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V-Score and Interal Routing - Free at Elecrow

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JonSea

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I was considering how to accomplish some stuff recently, and noticed Elecrow (one of the Chinese board fabs) has free V-score for one design on a board. I needed some long thin strips for mounting boards on a rail panel in an enclosure and also some smaller strips for using cable ties in same rail panel.

Taking advantage of free V-scoring, and adding internal routing, I came up with this panel. Three columns with 10 pieces each in a 100mm×100mm board. I got 300 of these pieces for $5!

If you have a small board with straight sides, you can get even more boards in a cheap batch.

20180731_142749.jpg
 

gophert

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I was considering how to accomplish some stuff recently, and noticed Elecrow (one of the Chinese board fabs) has free V-score for one design on a board. I needed some long thin strips for mounting boards on a rail panel in an enclosure and also some smaller strips for using cable ties in same rail panel.

Taking advantage of free V-scoring, and adding internal routing, I came up with this panel. Three columns with 10 pieces each in a 100mm×100mm board. I got 300 of these pieces for $5!

If you have a small board with straight sides, you can get even more boards in a cheap batch.

View attachment 113987
How do you tell them where to score?
 

JonSea

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In Eagle, there is actually a v-score layer. You draw rhe score lines using this layer, and then the score lines are shown on the Gerber mechanical layer. If I recall correctly, I had to make a few changes in the CAM file to make it work properly.

I always include a readme file, stating various special features of the board - v-score, non-plated holes, no traces on one side of the board. etc. - and listing the files included.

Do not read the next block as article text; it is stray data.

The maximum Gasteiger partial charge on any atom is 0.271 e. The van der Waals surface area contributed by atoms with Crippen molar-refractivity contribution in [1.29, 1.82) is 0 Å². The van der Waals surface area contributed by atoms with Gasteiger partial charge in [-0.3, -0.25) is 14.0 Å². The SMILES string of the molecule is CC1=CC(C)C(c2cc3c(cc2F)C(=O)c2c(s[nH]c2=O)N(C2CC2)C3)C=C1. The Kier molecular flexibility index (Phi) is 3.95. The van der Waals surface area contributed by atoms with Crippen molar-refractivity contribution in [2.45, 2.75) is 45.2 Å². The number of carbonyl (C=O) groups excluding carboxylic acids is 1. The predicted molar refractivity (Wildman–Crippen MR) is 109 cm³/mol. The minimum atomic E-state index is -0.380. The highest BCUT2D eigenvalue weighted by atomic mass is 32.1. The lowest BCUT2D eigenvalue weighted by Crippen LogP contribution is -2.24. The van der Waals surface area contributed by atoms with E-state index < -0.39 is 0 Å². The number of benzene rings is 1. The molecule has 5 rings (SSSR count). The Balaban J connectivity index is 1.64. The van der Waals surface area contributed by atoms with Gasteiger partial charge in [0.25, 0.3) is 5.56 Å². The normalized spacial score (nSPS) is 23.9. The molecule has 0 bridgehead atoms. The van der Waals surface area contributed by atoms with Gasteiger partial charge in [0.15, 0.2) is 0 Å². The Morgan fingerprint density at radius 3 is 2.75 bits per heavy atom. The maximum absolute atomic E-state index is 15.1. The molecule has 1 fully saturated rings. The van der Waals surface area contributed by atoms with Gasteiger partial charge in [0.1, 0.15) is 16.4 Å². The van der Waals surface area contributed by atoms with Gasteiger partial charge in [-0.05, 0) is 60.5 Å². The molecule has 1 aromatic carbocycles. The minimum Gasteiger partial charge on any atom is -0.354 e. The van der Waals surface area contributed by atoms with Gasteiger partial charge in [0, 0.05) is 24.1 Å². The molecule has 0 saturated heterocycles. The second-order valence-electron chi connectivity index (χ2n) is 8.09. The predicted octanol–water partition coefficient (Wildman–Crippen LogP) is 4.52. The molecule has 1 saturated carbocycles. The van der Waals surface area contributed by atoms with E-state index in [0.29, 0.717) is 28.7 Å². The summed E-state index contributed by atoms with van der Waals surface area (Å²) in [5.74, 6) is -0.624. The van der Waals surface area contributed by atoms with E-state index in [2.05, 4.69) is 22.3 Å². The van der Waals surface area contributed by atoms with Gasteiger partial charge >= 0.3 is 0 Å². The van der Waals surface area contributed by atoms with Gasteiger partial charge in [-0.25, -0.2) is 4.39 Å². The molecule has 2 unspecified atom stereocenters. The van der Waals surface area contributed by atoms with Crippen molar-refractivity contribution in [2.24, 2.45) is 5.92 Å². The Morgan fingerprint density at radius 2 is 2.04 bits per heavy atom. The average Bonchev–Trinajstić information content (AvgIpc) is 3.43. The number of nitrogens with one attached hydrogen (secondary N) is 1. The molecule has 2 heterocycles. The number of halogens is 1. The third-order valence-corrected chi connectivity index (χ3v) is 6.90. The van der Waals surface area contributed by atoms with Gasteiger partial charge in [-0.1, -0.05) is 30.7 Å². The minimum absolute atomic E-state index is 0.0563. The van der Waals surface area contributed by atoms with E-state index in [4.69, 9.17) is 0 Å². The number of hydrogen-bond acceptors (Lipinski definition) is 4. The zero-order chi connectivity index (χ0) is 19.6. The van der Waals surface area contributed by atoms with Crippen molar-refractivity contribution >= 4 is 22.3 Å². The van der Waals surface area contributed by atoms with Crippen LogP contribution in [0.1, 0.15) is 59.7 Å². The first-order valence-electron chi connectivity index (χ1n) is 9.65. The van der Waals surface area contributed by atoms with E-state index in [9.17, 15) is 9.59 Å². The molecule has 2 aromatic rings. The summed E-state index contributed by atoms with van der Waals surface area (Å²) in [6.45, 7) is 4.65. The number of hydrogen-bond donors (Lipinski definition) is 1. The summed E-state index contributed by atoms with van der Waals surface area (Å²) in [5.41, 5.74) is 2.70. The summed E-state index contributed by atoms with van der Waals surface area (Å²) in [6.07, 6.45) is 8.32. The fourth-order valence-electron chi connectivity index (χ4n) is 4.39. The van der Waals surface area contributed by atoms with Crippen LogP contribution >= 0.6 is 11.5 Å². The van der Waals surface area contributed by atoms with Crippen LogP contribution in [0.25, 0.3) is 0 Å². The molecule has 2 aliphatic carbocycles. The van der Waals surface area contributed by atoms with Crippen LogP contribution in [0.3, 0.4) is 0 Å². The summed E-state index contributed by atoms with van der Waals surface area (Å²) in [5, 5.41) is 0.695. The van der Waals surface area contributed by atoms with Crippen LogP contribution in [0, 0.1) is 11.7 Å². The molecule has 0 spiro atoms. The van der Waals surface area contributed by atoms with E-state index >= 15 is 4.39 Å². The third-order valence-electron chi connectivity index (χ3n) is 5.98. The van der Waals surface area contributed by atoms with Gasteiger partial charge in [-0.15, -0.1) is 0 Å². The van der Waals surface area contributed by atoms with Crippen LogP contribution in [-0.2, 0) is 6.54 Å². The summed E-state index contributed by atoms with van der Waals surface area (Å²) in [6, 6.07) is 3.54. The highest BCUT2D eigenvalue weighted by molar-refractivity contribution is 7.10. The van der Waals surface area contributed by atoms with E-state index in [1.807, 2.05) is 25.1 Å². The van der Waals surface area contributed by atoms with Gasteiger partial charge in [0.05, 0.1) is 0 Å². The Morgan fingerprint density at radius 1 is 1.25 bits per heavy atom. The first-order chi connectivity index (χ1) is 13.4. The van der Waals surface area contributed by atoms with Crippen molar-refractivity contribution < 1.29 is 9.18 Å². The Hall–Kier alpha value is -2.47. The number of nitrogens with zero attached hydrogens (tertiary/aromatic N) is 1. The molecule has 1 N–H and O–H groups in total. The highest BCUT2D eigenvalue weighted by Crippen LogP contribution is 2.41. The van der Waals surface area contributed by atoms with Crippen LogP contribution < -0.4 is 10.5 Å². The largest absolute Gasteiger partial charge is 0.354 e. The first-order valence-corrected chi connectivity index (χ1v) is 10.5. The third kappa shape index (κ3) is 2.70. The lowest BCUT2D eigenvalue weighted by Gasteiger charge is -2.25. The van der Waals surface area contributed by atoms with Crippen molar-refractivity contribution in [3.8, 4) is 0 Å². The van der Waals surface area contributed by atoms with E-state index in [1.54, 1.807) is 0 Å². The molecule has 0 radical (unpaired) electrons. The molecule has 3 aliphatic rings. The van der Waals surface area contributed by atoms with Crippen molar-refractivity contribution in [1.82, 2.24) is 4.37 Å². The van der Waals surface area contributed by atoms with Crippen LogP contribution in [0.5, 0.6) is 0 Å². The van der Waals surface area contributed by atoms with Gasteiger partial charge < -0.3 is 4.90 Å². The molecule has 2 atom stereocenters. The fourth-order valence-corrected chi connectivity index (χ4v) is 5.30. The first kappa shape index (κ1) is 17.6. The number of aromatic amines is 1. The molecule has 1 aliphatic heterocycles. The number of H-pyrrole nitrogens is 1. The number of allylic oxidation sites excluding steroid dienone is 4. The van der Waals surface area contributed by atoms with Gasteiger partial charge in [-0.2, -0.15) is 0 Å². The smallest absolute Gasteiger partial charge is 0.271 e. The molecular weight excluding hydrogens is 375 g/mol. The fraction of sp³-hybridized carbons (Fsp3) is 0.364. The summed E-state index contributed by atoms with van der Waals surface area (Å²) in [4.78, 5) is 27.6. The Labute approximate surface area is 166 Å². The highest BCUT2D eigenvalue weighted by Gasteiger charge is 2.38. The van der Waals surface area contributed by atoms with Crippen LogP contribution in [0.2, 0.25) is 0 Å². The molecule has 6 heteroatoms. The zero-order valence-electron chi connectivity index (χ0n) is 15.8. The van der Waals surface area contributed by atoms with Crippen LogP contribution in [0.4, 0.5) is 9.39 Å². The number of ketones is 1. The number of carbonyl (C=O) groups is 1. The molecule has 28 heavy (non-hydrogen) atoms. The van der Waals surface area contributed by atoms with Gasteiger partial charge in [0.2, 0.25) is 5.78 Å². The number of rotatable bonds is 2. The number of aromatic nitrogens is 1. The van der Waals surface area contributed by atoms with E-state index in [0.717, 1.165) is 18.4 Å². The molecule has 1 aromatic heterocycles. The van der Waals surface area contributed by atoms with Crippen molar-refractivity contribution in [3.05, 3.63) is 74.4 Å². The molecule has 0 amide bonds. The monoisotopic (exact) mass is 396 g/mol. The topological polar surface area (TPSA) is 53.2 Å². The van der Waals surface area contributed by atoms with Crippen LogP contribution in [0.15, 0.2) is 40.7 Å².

It is kind of amazing thst Gerber files result in the board you desired - I think there is some human intervention and interpretation to make it all work.

Elecrow's rule is that pne identical design pne the board, separated by v-scores, is no extra charge. You might make a lifetime supply of SMT adapter boards for five bucks.
 

JonSea

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A few pictures will help to clarify this. The first is a screen shot from Eagle. The black line is the board outline. The blue line is the milling layer, which represents internal routing. The pink lines are the v-score layer.

cable tie brd in Eagle - no label.jpg


The next picture is the GML - Gerber mechanical layer. It shows the internal routing and the board outline; I include the board outline on every layer to prevent any confusion. I may have done this incorrectly I just realized... I think the straight sides at the top and bottom of the internal routing should have been included on this layer to be completely clear.

Cable tie brd GML Gerber.jpg

The next image is the Gerber GKO layer. It shows the horizontal lines for v-scoring. Keep in mind that v-scores are a straight line all the way across the board.

Cable tie brd GKO Gerber.jpg

Showing both layers shows how everything works together.

cable tie brd both Gerber.jpg

V-score edges will be rough instead of smooth like a routed edge. For many applications, this won't be a concern. In Eagle, there are various tools to help you panelize a board. In this case, it was easy - I just laid out what I wanted. In the case of a real board, you can't just copy and paste as many copies as needed, because the reference designators will change with each copy.
 
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